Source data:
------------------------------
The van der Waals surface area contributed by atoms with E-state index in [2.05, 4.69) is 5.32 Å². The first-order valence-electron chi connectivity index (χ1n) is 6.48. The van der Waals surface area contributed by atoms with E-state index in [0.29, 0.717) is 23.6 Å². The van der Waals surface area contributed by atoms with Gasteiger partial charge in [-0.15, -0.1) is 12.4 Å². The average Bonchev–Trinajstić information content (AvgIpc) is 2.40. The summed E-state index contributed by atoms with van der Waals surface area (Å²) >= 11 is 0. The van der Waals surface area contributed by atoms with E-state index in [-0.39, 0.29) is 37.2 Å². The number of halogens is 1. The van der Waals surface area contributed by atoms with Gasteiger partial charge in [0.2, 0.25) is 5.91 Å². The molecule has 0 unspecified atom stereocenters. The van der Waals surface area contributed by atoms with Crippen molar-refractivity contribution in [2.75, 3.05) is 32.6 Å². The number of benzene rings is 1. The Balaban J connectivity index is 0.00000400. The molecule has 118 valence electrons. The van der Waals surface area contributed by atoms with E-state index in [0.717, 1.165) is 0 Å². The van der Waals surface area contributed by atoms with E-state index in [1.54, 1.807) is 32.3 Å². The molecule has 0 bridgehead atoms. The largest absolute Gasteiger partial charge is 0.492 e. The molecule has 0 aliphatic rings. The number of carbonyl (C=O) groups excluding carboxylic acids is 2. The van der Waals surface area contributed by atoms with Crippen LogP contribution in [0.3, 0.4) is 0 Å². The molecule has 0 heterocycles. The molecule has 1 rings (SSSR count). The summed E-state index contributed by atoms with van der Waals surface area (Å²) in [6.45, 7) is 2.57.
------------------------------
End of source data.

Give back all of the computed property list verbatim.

The van der Waals surface area contributed by atoms with E-state index in [2.05, 4.69) is 5.32 Å². The first-order valence-electron chi connectivity index (χ1n) is 6.48. The van der Waals surface area contributed by atoms with E-state index in [0.29, 0.717) is 23.6 Å². The van der Waals surface area contributed by atoms with Gasteiger partial charge in [-0.15, -0.1) is 12.4 Å². The average Bonchev–Trinajstić information content (AvgIpc) is 2.40. The summed E-state index contributed by atoms with van der Waals surface area (Å²) >= 11 is 0. The van der Waals surface area contributed by atoms with E-state index in [-0.39, 0.29) is 37.2 Å². The number of halogens is 1. The van der Waals surface area contributed by atoms with Gasteiger partial charge in [0.2, 0.25) is 5.91 Å². The molecule has 0 unspecified atom stereocenters. The van der Waals surface area contributed by atoms with Crippen molar-refractivity contribution in [2.75, 3.05) is 32.6 Å². The number of benzene rings is 1. The Balaban J connectivity index is 0.00000400. The molecule has 118 valence electrons. The van der Waals surface area contributed by atoms with E-state index in [0.717, 1.165) is 0 Å². The van der Waals surface area contributed by atoms with E-state index in [1.54, 1.807) is 32.3 Å². The molecule has 0 bridgehead atoms. The largest absolute Gasteiger partial charge is 0.492 e. The molecule has 0 aliphatic rings. The number of carbonyl (C=O) groups excluding carboxylic acids is 2. The van der Waals surface area contributed by atoms with Crippen LogP contribution in [0.3, 0.4) is 0 Å². The molecule has 0 heterocycles. The molecule has 1 rings (SSSR count). The summed E-state index contributed by atoms with van der Waals surface area (Å²) in [6.45, 7) is 2.57.